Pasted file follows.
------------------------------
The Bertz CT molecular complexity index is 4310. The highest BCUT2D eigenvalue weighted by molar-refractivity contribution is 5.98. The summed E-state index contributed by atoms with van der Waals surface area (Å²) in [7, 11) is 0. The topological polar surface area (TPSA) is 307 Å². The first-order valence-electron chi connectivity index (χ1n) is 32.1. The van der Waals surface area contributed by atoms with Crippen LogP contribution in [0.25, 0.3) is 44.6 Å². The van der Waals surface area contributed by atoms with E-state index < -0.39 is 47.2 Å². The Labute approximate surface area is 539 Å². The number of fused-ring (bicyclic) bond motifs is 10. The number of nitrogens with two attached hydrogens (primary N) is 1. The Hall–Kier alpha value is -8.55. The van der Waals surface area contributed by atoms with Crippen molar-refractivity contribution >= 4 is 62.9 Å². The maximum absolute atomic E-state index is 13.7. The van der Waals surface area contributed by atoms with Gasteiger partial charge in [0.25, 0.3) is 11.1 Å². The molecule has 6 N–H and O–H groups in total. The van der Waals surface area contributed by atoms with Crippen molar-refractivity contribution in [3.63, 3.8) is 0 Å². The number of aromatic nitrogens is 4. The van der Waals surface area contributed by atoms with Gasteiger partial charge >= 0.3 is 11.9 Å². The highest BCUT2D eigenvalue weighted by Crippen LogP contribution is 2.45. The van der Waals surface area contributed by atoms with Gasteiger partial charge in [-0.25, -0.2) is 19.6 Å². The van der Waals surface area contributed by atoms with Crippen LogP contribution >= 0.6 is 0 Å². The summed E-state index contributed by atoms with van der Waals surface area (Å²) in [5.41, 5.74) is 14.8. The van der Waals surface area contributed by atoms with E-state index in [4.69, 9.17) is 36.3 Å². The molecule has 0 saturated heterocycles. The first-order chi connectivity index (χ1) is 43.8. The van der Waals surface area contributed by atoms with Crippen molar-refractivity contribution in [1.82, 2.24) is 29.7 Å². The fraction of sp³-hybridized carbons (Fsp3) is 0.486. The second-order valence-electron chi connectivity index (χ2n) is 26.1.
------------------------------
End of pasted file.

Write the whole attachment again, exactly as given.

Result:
The Bertz CT molecular complexity index is 4310. The highest BCUT2D eigenvalue weighted by molar-refractivity contribution is 5.98. The summed E-state index contributed by atoms with van der Waals surface area (Å²) in [7, 11) is 0. The topological polar surface area (TPSA) is 307 Å². The first-order valence-electron chi connectivity index (χ1n) is 32.1. The van der Waals surface area contributed by atoms with Crippen LogP contribution in [0.25, 0.3) is 44.6 Å². The van der Waals surface area contributed by atoms with E-state index < -0.39 is 47.2 Å². The Labute approximate surface area is 539 Å². The number of fused-ring (bicyclic) bond motifs is 10. The number of nitrogens with two attached hydrogens (primary N) is 1. The Hall–Kier alpha value is -8.55. The van der Waals surface area contributed by atoms with Crippen molar-refractivity contribution >= 4 is 62.9 Å². The maximum absolute atomic E-state index is 13.7. The van der Waals surface area contributed by atoms with Gasteiger partial charge in [0.25, 0.3) is 11.1 Å². The molecule has 6 N–H and O–H groups in total. The van der Waals surface area contributed by atoms with Crippen molar-refractivity contribution in [3.63, 3.8) is 0 Å². The number of aromatic nitrogens is 4. The van der Waals surface area contributed by atoms with Gasteiger partial charge >= 0.3 is 11.9 Å². The highest BCUT2D eigenvalue weighted by Crippen LogP contribution is 2.45. The van der Waals surface area contributed by atoms with Gasteiger partial charge in [-0.25, -0.2) is 19.6 Å². The van der Waals surface area contributed by atoms with Crippen LogP contribution >= 0.6 is 0 Å². The summed E-state index contributed by atoms with van der Waals surface area (Å²) in [5.41, 5.74) is 14.8. The van der Waals surface area contributed by atoms with E-state index in [4.69, 9.17) is 36.3 Å². The molecule has 0 saturated heterocycles. The first-order chi connectivity index (χ1) is 43.8. The van der Waals surface area contributed by atoms with Crippen molar-refractivity contribution in [1.82, 2.24) is 29.7 Å². The fraction of sp³-hybridized carbons (Fsp3) is 0.486. The second-order valence-electron chi connectivity index (χ2n) is 26.1.